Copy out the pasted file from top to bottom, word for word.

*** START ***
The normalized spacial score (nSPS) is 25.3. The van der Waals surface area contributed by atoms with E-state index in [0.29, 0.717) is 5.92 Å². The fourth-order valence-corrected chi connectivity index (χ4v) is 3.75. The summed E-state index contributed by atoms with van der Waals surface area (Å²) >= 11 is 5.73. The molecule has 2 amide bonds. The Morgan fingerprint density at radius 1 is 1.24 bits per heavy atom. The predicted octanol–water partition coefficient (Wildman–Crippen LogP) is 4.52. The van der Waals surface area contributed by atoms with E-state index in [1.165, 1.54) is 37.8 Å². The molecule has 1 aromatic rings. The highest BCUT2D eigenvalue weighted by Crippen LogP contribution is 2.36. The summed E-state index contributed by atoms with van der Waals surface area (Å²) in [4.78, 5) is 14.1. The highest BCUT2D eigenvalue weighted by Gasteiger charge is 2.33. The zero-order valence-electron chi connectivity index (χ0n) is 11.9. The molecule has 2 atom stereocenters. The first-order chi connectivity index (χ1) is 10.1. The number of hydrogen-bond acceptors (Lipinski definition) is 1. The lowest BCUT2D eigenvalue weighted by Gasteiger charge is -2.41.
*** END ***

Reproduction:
The normalized spacial score (nSPS) is 25.3. The van der Waals surface area contributed by atoms with E-state index in [0.29, 0.717) is 5.92 Å². The fourth-order valence-corrected chi connectivity index (χ4v) is 3.75. The summed E-state index contributed by atoms with van der Waals surface area (Å²) >= 11 is 5.73. The molecule has 2 amide bonds. The Morgan fingerprint density at radius 1 is 1.24 bits per heavy atom. The predicted octanol–water partition coefficient (Wildman–Crippen LogP) is 4.52. The van der Waals surface area contributed by atoms with E-state index in [1.165, 1.54) is 37.8 Å². The molecule has 1 aromatic rings. The highest BCUT2D eigenvalue weighted by Crippen LogP contribution is 2.36. The summed E-state index contributed by atoms with van der Waals surface area (Å²) in [4.78, 5) is 14.1. The highest BCUT2D eigenvalue weighted by Gasteiger charge is 2.33. The zero-order valence-electron chi connectivity index (χ0n) is 11.9. The molecule has 2 atom stereocenters. The first-order chi connectivity index (χ1) is 10.1. The number of hydrogen-bond acceptors (Lipinski definition) is 1. The lowest BCUT2D eigenvalue weighted by Gasteiger charge is -2.41.